Not All Animals Are Blue: A Big Book of Little Differences by Beatrice Boutignon – It is French, this one. And it is also not what they might call a “normal book”. It’s not a story exactly but the kind of book a parent reads one-on-one with a child, asking questions and getting their responses. I mean, you’re supposed to do that with children anyway, but this title makes it more interesting somehow. The kids identify each character with the sentence that describes it best. And apparently the translation left some of the questions about the animals a little unclear. So the clever designer made it so that there are even hints about one creature or another in the appropriately colored text. Nice.
Froggy Green by Anna Walker – A “Toddler Tales” book. Ostensibly a book about colors (and also Australian, I’d like to point out), each child in the story is associated with a shade or hue. And while there is a girl who likes pink, a different girl likes blue so that’s cool.
Cranky Paws by Darrel and Sally Odgers, illustrated by Janine Dawson – This is the first in the Pet Vet series. And just check out that cute Maine coon cat on the cover. Aww. Australian (again). All in all it looks very cute. There are even spot definitions in sideboxes alongside the text defining various vet terms. Good idea for a series too. I can think of a lot of kids who would find the adventures of animals in a vet hospital interesting.
Superduck by Jez Alborough – Ah! You may have heard of this person! The duck books are certainly in my library collection, and Alborough has a name that has come up often over the years. This particular title is a book from Great Britain. It’s very endearing, but then you’d have to expect that from any person who came up with the book Hug. Now in the course of my conversation with Sondra I mentioned how much I liked "her" books. "Jez is a he," Sondra corrected me. I figured my phone wasn’t working properly and gave it a little shake. "I’m sorry, you were breaking up there. What did you say?" "Jez Alborough is a ‘he’," she repeated with a laugh. I was baffled. I haven’t had this great a shock since I discovered Aliki was a she. You know how you make a mental image of an author in your head as you read their books? I had envisioned Jez as a short brunette with a lovely bowl-cut of a haircut and snapping black eyes. Now I’m going to have rehire my mental sketch artist and reread all of MISTER Alborough’s books. Heavens.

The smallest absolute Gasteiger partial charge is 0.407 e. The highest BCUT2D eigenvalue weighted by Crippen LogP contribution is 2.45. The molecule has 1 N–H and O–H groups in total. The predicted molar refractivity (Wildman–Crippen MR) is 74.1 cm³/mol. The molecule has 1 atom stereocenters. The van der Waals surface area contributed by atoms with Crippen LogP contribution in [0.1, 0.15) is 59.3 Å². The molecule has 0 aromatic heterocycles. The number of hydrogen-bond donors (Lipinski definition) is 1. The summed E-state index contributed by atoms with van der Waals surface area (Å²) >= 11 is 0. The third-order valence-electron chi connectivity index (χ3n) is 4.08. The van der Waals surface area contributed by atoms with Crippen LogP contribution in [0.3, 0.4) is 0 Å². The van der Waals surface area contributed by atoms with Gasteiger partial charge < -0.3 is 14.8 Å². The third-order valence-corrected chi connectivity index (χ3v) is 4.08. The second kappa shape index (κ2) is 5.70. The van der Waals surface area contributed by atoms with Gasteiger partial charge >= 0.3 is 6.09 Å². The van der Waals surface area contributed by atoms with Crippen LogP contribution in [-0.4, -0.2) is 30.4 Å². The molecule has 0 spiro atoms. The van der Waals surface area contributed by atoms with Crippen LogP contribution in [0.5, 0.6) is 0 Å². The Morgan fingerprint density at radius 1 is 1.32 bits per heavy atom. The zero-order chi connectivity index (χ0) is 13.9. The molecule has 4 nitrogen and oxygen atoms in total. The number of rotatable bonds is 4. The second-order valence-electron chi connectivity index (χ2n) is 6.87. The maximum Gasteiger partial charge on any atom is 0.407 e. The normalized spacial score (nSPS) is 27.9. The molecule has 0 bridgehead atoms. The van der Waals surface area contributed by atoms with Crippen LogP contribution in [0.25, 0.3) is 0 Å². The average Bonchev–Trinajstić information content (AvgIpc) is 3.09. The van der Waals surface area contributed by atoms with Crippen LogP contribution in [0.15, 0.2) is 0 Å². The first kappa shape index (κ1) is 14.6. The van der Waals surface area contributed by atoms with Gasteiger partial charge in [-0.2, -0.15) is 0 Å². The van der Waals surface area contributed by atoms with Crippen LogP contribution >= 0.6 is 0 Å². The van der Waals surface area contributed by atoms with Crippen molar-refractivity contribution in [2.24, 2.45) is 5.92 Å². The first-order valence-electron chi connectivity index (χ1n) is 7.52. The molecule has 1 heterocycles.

I save the best for last, because these final two titles were particularly keen when I saw them. A Friend by Anette Bley is the author and illustrator of other books like And What Comes After a Thousand. Speaking of Aliki, this is rather Alikiesque (I’m thinking of Feelings in terms of the cover). And it’s German! Reading through it, the book is a really good definition of what friendship is for anyone, not just kids. Friendship is defined in touching, but not sickly sweet, way. The tone is so good that it might be my favorite on the list. Really, it defines beautifully not only what friendship is, but what it means to people of different ages. And check out some of the interior illustrations:
The other book I enjoyed particularly was My Japan by Etsuko Watanabe. Tis French!! On the back the book reads, “This is Japan, my country! Japan is made up of over 3,000 islands. This map shows the largest five islands – Hokkaido, Honshu, Shikoku, Kyushu, Okinawa – and the 47 prefectures.” I don’t know about you but we have NOTHING like this in my collection. Basically it covers daily life in Japan. It’s like Richard Scarry in terms of stuff and items and details, but realistic too. It discusses the home, food, holidays, going to school, you name it. As far as I could tell this could be a librarian’s dream come true in terms of reports.
Thanks again to Sondra for the images and PDFs! I can’t wait to see the finished products when they come out.